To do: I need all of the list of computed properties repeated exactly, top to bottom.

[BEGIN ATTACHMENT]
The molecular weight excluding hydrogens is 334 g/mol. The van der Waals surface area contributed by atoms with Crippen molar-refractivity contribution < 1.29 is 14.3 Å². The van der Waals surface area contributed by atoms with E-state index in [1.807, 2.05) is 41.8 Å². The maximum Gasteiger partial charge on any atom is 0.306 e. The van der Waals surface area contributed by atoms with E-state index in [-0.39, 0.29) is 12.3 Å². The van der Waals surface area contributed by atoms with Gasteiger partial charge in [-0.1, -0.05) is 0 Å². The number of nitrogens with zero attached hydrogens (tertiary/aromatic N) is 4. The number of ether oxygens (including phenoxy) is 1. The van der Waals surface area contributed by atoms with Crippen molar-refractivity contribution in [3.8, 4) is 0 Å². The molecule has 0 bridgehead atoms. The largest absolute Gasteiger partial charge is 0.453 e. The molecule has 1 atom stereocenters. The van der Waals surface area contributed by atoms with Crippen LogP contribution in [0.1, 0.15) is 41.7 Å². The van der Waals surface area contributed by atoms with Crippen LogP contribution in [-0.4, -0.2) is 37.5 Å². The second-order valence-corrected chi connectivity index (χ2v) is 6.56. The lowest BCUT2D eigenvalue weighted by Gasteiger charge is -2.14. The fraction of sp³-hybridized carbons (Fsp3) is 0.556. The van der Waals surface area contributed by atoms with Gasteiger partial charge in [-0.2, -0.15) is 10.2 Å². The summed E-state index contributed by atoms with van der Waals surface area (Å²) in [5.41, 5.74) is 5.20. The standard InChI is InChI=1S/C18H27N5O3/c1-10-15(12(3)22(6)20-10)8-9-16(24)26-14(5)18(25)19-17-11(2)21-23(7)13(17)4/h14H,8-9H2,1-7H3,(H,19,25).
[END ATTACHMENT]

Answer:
The molecular weight excluding hydrogens is 334 g/mol. The van der Waals surface area contributed by atoms with Crippen molar-refractivity contribution < 1.29 is 14.3 Å². The van der Waals surface area contributed by atoms with E-state index in [1.807, 2.05) is 41.8 Å². The maximum Gasteiger partial charge on any atom is 0.306 e. The van der Waals surface area contributed by atoms with E-state index in [-0.39, 0.29) is 12.3 Å². The van der Waals surface area contributed by atoms with Gasteiger partial charge in [-0.1, -0.05) is 0 Å². The number of nitrogens with zero attached hydrogens (tertiary/aromatic N) is 4. The number of ether oxygens (including phenoxy) is 1. The van der Waals surface area contributed by atoms with Crippen molar-refractivity contribution in [3.8, 4) is 0 Å². The molecule has 0 bridgehead atoms. The largest absolute Gasteiger partial charge is 0.453 e. The molecule has 1 atom stereocenters. The van der Waals surface area contributed by atoms with Crippen LogP contribution in [0.1, 0.15) is 41.7 Å². The van der Waals surface area contributed by atoms with Crippen LogP contribution in [-0.4, -0.2) is 37.5 Å². The second-order valence-corrected chi connectivity index (χ2v) is 6.56. The lowest BCUT2D eigenvalue weighted by Gasteiger charge is -2.14. The fraction of sp³-hybridized carbons (Fsp3) is 0.556. The van der Waals surface area contributed by atoms with Gasteiger partial charge in [-0.2, -0.15) is 10.2 Å². The summed E-state index contributed by atoms with van der Waals surface area (Å²) in [5.41, 5.74) is 5.20. The standard InChI is InChI=1S/C18H27N5O3/c1-10-15(12(3)22(6)20-10)8-9-16(24)26-14(5)18(25)19-17-11(2)21-23(7)13(17)4/h14H,8-9H2,1-7H3,(H,19,25).